York study finds schizophrenia and superior verbal intelligence can co-exist

A study released yesterday by York University researchers has found that schizophrenia patients with superior verbal abilities are like similarly-gifted healthy people in many ways, but still have trouble functioning in the community.

The study is the first to confirm the existence of small numbers of schizophrenia patients with superior levels of verbal ability, defined as a vocabulary score in the upper five-to-ten per cent of the general population.

Researchers investigated the cognitive performance, life skills and community independence of verbally gifted schizophrenia patients, comparing their abilities in these areas to those of verbally gifted healthy people. They found no significant differences between the two groups except in the ability to function independently in the community.

"Impaired cognitive performance is widely regarded as a core feature of schizophrenia and a major cause of disability in daily life," says the study’s lead author, Walter Heinrichs (right), a psychology professor in York’s Faculty of Health. "We’re seeing that this is not necessarily the case with these exceptional patients. They resemble similarly-gifted healthy people in most aspects of cognition as well as in daily living skills, but they still can’t function normally in the community."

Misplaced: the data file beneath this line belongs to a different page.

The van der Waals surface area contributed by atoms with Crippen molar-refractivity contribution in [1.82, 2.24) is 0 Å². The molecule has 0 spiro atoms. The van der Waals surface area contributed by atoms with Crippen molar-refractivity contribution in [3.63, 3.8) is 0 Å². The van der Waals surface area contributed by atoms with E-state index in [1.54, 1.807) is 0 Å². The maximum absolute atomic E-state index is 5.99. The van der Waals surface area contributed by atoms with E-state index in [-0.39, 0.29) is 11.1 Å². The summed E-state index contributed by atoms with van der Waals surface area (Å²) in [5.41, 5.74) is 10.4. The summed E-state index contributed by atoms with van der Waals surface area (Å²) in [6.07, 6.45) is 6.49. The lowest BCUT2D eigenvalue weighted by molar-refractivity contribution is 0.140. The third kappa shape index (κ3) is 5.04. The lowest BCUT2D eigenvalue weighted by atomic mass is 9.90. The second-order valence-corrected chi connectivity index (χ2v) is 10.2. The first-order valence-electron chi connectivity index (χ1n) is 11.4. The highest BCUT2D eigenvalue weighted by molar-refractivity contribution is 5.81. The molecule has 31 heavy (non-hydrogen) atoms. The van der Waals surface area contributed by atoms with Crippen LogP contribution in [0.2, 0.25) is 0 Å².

Researchers tested 151 patients, ranging in age from 21 to 65, alongside healthy people with no history of medical or mental illness. Twenty-five of these patients scored in the superior range. Heinrichs notes that the large number of patients tested meant it was possible to compare the gifted group with more typical schizophrenia patients, and with verbally gifted and average healthy people.

The gifted and more typical patient groups differed on virtually every comparison except the severity of their psychotic symptoms. The gifted group was significantly more independent than typical patients, but experienced equivalent levels of symptoms like delusions, hallucinations, apathy and lack of motivation.

It was also noted that neither verbally-superior patients nor verbally-superior healthy subjects performed at superior levels on all cognitive tasks. Instead, oral reading, visual abstract reasoning, working memory, word fluency, learning and attention scores for both groups ranged between average and high-average levels.

"The discovery of verbally gifted patients is important because they offer a window on the schizophrenic brain when it is relatively free of the abnormalities underlying cognitive impairment," Heinrichs says. "These patients also demonstrate that cognitive ability cannot be the only determinant of community adjustment in this severe form of mental illness."

Heinrichs worked alongside York graduate students Ashley Miles and Narmeen Ammari, and psychologists Stephanie McDermid Vaz and Joel Goldberg, a York psychology professor.

The study, "Cognitive, Clinical, and Functional Characteristics of Verbally Superior Schizophrenia Patients," is published in the journal Neuropsychology.